At four months old, just when you think your baby has got a routine that involves sleeping for longer periods at night and you are starting to feel less like a zombie and more like a normal functioning human being, your baby throws a spanner in the works and everything becomes confused again. Your lovely calm baby, who was previously waking only once or twice during the night for a feed and then settling back down again seems to have reverted back to her new-born behaviour.
Your nights once more involve spending hours rocking and shushing and when your baby does eventually fall asleep it is on you, in an awkward position that leads to cramp in your arm. What’s more, you know that if you try to move her it will result in more cries and you will need to start rocking and shushing again.
The Science Bit
Referred to as the Four Month Sleep Regression, this is a period in your baby’s development when her sleep cycles change to something that more closely resembles that of an adult. When new-borns fall asleep they go straight into a deep sleep and remain that way until they wake up. At around four-months old developments in the brain mean that babies start sleeping in cycles, in the same way that adults do with periods of lighter and deeper sleep. It is during these lighter periods of sleep that your baby will likely wake and will need help getting back to sleep. You will also find that your baby is less likely to sleep just about anywhere, and is disturbed more when you try and move her whilst she is asleep.
Signs You Might Be Experiencing the Four Month Sleep Regression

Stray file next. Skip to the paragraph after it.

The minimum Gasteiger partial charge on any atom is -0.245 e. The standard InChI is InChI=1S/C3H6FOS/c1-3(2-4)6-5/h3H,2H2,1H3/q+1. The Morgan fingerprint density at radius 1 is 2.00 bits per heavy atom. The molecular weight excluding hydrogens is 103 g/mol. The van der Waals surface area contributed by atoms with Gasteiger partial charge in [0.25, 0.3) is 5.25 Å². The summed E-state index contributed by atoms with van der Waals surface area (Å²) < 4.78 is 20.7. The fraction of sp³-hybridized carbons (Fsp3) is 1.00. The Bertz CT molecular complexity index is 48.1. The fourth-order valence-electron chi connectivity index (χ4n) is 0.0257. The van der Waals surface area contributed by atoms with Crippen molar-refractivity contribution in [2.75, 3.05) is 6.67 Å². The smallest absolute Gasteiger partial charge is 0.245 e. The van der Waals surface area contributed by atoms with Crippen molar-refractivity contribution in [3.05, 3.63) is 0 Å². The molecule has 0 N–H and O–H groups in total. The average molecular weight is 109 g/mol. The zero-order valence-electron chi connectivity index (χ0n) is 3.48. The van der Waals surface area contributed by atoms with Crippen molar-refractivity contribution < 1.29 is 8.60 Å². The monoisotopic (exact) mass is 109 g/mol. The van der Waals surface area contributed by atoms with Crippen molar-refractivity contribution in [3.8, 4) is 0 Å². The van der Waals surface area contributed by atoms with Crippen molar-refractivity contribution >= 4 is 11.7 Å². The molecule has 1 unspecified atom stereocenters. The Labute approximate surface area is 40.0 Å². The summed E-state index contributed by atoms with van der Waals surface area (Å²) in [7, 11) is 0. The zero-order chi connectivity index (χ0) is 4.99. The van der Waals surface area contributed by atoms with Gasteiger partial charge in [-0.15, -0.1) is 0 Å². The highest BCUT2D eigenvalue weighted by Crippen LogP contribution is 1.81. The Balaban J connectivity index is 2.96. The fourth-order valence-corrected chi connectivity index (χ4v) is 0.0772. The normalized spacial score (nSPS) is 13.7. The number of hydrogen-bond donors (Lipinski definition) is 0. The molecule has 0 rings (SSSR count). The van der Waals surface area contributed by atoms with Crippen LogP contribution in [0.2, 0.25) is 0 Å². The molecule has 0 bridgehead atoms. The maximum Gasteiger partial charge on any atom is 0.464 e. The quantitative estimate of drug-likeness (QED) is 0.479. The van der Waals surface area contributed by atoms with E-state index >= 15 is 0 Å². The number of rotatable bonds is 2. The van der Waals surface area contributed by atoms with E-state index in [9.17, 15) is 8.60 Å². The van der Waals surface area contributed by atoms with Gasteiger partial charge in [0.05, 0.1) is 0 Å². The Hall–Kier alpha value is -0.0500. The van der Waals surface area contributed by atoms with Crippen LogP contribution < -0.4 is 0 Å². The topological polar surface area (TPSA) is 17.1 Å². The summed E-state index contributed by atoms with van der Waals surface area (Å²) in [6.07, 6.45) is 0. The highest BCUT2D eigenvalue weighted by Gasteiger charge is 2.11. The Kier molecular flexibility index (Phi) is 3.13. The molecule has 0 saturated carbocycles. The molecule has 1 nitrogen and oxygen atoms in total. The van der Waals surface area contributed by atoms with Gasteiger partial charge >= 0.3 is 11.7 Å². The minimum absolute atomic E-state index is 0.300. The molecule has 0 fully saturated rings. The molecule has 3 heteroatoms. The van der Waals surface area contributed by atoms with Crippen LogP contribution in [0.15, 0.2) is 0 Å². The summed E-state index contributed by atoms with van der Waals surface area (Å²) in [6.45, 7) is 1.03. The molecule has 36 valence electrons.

Of course, if your baby isn’t sleeping, then neither are you. During the four-month sleep regression you may experience any of the following symptoms:
- Your pre-schooler has to point out that you are trying to dress him in your four-month old baby’s clothing.
- You have to do two supermarket trips. One where you buy lots of coffee and chocolate. The second where you buy everything you forgot the first time round.
- You have developed an eye twitch from all the excessive caffeine.
- You avoid any conversation about sleep at your Parent and Child group because you know that if you engage in the topic, you may just have a nervous breakdown.
- Your diet largely consists of takeaways and beans on toast because even if you did have the energy to cook a healthy and nutritious meal you forgot half the ingredients when you went to the supermarket for the second time.
- You lose your house keys about five times a day. Most of the time you find them in the lock on the outside of the door.
- You have to check, double check, and triple check the amount of children in your car in case you have forgotten one.
- Can’t find your mobile phone? That’s because it’s in the washing machine, along with your house keys.
- You have used formula powder instead of coffee whitener in your coffee. You didn’t care, because caffeine.
- You have fallen asleep on the toilet. The energy you got from the powernap was completely worth the numb feeling in your bottom.
What Can I Do to Help My Baby Sleep Better?
Around about now is a good time to start thinking about sleep training. Every time your baby enters a lighter cycle of sleep there is a good chance she will wake. She now needs to learn how to get back to sleep, preferably without your help. There is no “one size fits all” here, instead you have to find what works best for you and your baby. Check out our article on “When Do Babies Sleep Through The Night” for some ideas on sleep training, and in the meantime, stock up on caffeine!